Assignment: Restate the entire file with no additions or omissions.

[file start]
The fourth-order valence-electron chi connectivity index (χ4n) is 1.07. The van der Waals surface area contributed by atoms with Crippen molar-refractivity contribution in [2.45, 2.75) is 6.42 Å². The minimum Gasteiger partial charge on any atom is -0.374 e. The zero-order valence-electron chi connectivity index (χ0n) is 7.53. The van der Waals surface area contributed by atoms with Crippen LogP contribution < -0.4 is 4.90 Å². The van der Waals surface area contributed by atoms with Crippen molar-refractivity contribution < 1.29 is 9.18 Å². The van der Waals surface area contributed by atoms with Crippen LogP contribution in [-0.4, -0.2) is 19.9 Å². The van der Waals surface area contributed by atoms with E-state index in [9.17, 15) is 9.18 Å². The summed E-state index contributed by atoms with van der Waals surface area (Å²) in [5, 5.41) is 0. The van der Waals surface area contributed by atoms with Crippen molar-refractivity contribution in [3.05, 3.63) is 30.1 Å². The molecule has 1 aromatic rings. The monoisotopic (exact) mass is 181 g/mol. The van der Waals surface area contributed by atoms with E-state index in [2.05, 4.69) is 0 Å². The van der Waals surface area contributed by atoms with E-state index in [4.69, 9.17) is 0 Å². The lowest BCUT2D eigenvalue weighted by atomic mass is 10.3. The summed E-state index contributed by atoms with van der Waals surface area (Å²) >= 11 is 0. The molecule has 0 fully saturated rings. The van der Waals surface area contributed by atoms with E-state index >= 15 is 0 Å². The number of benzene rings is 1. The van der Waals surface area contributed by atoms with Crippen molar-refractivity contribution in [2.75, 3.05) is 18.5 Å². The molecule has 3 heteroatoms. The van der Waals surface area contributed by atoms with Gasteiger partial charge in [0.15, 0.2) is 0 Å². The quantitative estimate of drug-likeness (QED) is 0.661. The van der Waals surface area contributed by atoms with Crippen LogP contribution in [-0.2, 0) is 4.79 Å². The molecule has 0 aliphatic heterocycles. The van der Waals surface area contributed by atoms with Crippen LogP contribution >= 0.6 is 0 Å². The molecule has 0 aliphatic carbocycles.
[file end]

The fourth-order valence-electron chi connectivity index (χ4n) is 1.07. The van der Waals surface area contributed by atoms with Crippen molar-refractivity contribution in [2.45, 2.75) is 6.42 Å². The minimum Gasteiger partial charge on any atom is -0.374 e. The zero-order valence-electron chi connectivity index (χ0n) is 7.53. The van der Waals surface area contributed by atoms with Crippen LogP contribution < -0.4 is 4.90 Å². The van der Waals surface area contributed by atoms with Crippen molar-refractivity contribution < 1.29 is 9.18 Å². The van der Waals surface area contributed by atoms with Crippen LogP contribution in [-0.4, -0.2) is 19.9 Å². The van der Waals surface area contributed by atoms with E-state index in [9.17, 15) is 9.18 Å². The summed E-state index contributed by atoms with van der Waals surface area (Å²) in [5, 5.41) is 0. The van der Waals surface area contributed by atoms with Crippen molar-refractivity contribution in [3.05, 3.63) is 30.1 Å². The molecule has 1 aromatic rings. The monoisotopic (exact) mass is 181 g/mol. The van der Waals surface area contributed by atoms with E-state index in [2.05, 4.69) is 0 Å². The van der Waals surface area contributed by atoms with E-state index in [4.69, 9.17) is 0 Å². The lowest BCUT2D eigenvalue weighted by atomic mass is 10.3. The summed E-state index contributed by atoms with van der Waals surface area (Å²) >= 11 is 0. The molecule has 0 fully saturated rings. The van der Waals surface area contributed by atoms with E-state index >= 15 is 0 Å². The number of benzene rings is 1. The van der Waals surface area contributed by atoms with Crippen molar-refractivity contribution in [2.75, 3.05) is 18.5 Å². The molecule has 3 heteroatoms. The van der Waals surface area contributed by atoms with Gasteiger partial charge in [0.15, 0.2) is 0 Å². The quantitative estimate of drug-likeness (QED) is 0.661. The van der Waals surface area contributed by atoms with Crippen LogP contribution in [-0.2, 0) is 4.79 Å². The molecule has 0 aliphatic heterocycles. The van der Waals surface area contributed by atoms with Crippen LogP contribution >= 0.6 is 0 Å². The molecule has 0 aliphatic carbocycles.